Amadioha’s Legacy

Many Igbo worshippers still adore him today as the supreme deity, and this is especially true in the eastern Nigerian towns of Mbano and Uturu. The Ibu Uzo Festival in Ehime Mbano, which is only held during the dry season, is one of the many celebrations held in his honour. Because Amadioha is thought to ride a ram, funerals are avoided during wet seasons.

Furthermore, Amadioha, also known as Kamalu was transformed into an oracle by the community of Ozuzu in pre-colonial times, who named it Kamalu Ozuzu. In addition, people pray or curse using proverbs- Amadioha gbagbukwa gi” (Amadioha will strike you) and Chi m le kwee – O wuru si o wu mu mere ihea, amadioha gbagbukwe m (My god please see- If it is true that I did this thing, let Amadioha strike me).

Also, festivals called Ibo Uzo (or Mbom Uzo) honour Uhammiri’s successful effort to convince Amadioha to go back to Mbano following the Conquest of Ikot-Ekpene, which took place during harvest. Early to mid-December sees the celebration of Amadioha, which may be the most widely observed. Devotees march around the villages while intoxicated, giving people mkpurusu, and burning mpanaka and ederi at midnight.

The Fall of Amadioha

In his intrepid youth, Amadioha participated in numerous misadventures. The kills and thrashings of his numerous opponents, including the ogre Ara, a huge dragon, a serpent that stayed by his side at night, and the horse with two heads, stand out among them. The cunning tyrant Ikenga (God of War), whose beheading Amadioha used to install himself as king of Uturu, was also swiftly dealt with.

Alusi, the God of Karma, who Amadioha defeated using only his fists, Nwala, the son of the Earth who had amassed a harem of 8,000 captured women, and the sea-demon Mmiri, who had the appearance of a conch shell and lost his magic shell to Amadioha, which the hero carried afterwards and used as a trumpet, were among the many demons that the hero killed.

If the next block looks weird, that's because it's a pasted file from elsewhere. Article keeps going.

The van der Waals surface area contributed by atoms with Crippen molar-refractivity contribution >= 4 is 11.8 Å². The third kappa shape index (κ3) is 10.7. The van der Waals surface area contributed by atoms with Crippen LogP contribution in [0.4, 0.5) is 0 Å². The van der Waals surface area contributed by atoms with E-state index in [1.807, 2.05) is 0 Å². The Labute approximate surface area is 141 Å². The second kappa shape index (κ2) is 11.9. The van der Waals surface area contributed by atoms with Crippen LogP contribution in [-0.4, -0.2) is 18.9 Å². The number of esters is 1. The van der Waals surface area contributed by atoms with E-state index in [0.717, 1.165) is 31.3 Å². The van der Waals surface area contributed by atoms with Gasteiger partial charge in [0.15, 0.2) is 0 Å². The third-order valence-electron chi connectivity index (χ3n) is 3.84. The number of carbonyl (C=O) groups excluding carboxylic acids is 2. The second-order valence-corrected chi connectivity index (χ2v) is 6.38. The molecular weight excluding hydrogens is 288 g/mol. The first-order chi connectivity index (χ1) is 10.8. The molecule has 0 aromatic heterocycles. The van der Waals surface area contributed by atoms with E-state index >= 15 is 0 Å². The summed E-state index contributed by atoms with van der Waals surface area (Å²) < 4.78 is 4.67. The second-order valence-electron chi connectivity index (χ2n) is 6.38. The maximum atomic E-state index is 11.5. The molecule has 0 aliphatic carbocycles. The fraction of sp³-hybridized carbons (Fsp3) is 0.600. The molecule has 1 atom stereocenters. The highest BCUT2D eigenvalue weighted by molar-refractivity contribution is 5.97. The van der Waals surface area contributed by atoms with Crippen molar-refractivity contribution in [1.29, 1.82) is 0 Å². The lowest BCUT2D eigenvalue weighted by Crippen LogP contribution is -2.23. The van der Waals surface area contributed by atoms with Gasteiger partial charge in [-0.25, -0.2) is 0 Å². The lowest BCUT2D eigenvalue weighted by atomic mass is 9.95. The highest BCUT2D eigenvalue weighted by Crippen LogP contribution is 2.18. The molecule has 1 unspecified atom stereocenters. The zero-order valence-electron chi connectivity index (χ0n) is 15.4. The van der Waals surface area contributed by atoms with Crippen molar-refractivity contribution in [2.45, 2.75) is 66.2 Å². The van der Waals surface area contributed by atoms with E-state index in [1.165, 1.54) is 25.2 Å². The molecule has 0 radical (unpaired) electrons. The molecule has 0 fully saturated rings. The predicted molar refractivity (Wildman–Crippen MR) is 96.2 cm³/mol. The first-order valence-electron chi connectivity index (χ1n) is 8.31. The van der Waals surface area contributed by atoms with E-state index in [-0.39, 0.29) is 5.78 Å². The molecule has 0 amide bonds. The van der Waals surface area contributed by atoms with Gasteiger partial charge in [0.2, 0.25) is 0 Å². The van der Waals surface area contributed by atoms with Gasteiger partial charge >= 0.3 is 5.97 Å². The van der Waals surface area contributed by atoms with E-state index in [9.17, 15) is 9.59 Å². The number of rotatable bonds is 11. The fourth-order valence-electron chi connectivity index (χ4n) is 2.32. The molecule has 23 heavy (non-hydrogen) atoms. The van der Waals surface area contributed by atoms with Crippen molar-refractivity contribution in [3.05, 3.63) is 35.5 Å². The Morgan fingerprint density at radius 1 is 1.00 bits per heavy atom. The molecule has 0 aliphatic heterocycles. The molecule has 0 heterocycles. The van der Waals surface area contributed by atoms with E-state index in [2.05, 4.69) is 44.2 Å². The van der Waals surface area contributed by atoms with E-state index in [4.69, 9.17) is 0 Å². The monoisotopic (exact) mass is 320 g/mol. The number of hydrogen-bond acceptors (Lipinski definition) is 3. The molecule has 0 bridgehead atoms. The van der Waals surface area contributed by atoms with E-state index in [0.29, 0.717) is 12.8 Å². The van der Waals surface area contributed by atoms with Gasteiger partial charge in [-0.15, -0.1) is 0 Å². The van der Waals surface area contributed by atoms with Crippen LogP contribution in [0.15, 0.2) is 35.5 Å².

Amadioha also had the time to defeat the sea god named Urashi, the fire god named Oku, and even lift the Enugwu, the God of Hills and Valleys, to stop a dreadful downpour sent by Kpakpando (the Star) to Ikot-Ekpene, and the floating mafia city of the Invaders. Amadioha not only wreaked havoc on the Osus, Umes, and Ohus, but also on simple mortals. He took possession of them and gave them to himself. They were made into his slaves and consorts.

Amadioha constructed the large fortified city of Uturu as it is today in Isikwuato throughout previous exploits. Seven days after Amadioha was unintentionally slain when a hunter’s arrow mistakenly struck his heel in the presence of his favourite ram, Aguba, Uturu was swallowed up by the ocean and drowned, turning the ruins of a once-vibrant town into nothing. Additionally, Amadioha had bested Agwu, the God of Possession, by stealing the revered oha tree from Mbano. The tree was planted by Amadioha at Uturu, but after his passing, it was brought back to Agbaja in Ehime Mbano.

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